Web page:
There is no doubt that the issue of liberating Raqqa is highly symbolic in the war against ISIS. Raqqa was one of the first major cities ISIS took control of, later naming Raqqa its capital. It was the first province to fully break free from regime control for a brief period before ISIS took over, and ISIS committed some of its most heinous massacres against revolutionary and civilian forces there. Raqqa was also considered an important prize after the Obama administration made efforts within the international-Arab alliance to roll back ISIS and halt their spread in Syria and Iraq. Although the symbolism runs deep, liberating Raqqa does not mean that the group will be defeated in Syria. ISIS would still hold major pockets in the north and south of the city from which attacks could be launched on Raqqa. These areas could also be used to institute a siege. A group as sturdy and flexible as ISIS cannot be stamped out through one symbolic act such as liberating Raqqa.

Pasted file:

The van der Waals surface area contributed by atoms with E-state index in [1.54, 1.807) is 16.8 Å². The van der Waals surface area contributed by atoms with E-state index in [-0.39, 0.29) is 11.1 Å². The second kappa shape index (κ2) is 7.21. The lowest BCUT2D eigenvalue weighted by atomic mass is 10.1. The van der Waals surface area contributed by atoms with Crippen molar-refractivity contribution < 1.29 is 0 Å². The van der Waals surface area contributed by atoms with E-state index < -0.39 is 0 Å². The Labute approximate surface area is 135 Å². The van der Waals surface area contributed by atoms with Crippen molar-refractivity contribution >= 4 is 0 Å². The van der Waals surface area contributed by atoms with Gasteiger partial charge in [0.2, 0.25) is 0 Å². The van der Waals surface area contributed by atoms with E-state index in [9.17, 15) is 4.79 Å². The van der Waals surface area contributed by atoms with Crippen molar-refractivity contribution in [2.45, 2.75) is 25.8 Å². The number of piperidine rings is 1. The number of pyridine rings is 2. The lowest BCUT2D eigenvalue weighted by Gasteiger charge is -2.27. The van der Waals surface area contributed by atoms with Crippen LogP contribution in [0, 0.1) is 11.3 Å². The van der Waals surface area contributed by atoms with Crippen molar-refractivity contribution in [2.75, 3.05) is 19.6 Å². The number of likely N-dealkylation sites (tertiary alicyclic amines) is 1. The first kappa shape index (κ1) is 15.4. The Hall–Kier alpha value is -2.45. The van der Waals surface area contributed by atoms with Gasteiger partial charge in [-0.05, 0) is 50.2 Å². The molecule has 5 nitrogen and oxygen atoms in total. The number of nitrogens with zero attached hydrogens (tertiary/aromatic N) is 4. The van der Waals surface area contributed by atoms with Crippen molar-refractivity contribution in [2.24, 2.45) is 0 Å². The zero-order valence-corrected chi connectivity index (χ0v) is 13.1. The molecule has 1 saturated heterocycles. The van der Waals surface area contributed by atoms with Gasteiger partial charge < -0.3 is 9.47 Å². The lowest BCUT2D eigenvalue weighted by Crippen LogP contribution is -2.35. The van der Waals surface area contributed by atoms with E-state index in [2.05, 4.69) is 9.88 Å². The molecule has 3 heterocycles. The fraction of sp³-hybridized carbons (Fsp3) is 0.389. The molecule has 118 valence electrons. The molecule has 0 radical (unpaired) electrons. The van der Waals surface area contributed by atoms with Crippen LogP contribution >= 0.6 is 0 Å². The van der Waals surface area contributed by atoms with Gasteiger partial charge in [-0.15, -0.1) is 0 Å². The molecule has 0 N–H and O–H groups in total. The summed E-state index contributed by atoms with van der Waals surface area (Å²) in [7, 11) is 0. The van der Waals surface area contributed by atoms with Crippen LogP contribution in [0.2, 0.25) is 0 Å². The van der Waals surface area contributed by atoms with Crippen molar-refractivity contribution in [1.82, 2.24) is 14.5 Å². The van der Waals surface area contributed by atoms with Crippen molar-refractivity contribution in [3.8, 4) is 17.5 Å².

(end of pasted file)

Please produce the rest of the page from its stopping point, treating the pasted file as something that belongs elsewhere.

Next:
There are also risks associated with the smaller wars being waged between the various forces involved in this plan, which has been called in the media a race to Raqqa. All of these factions are acting in the name of the fight against terrorism and overthrowing ISIS, including the Syrian regime and its allies, who moved on the city of Tabqa at the beginning of June, as well as opposition factions and extremist groups such as the Nusra Front, which clashed with Kurdish forces after the outbreak of the civil war. Some members of the Nusra Front and nationalist opposition groups consider the Kurds establishing autonomous administration to constitute a threat to Syrian national unity. If these smaller wars break out after Raqqa is liberated, it is highly possible that the SDF will be in a position of weakness after having depleted both their energy and their resources in liberating the city. The SDF also lacks heavy, advanced weapons which would allow them to fight the tanks and planes possessed by other parties to the conflict in Syria. The group almost entirely relies on the international coalition, whose role is limited to fighting ISIS, save for bombing the Nusra Front on several occasions. The international coalition also avoids targeting the Syrian regime. All of these factors would leave the SDF exposed in sub conflicts broke out after taking the city.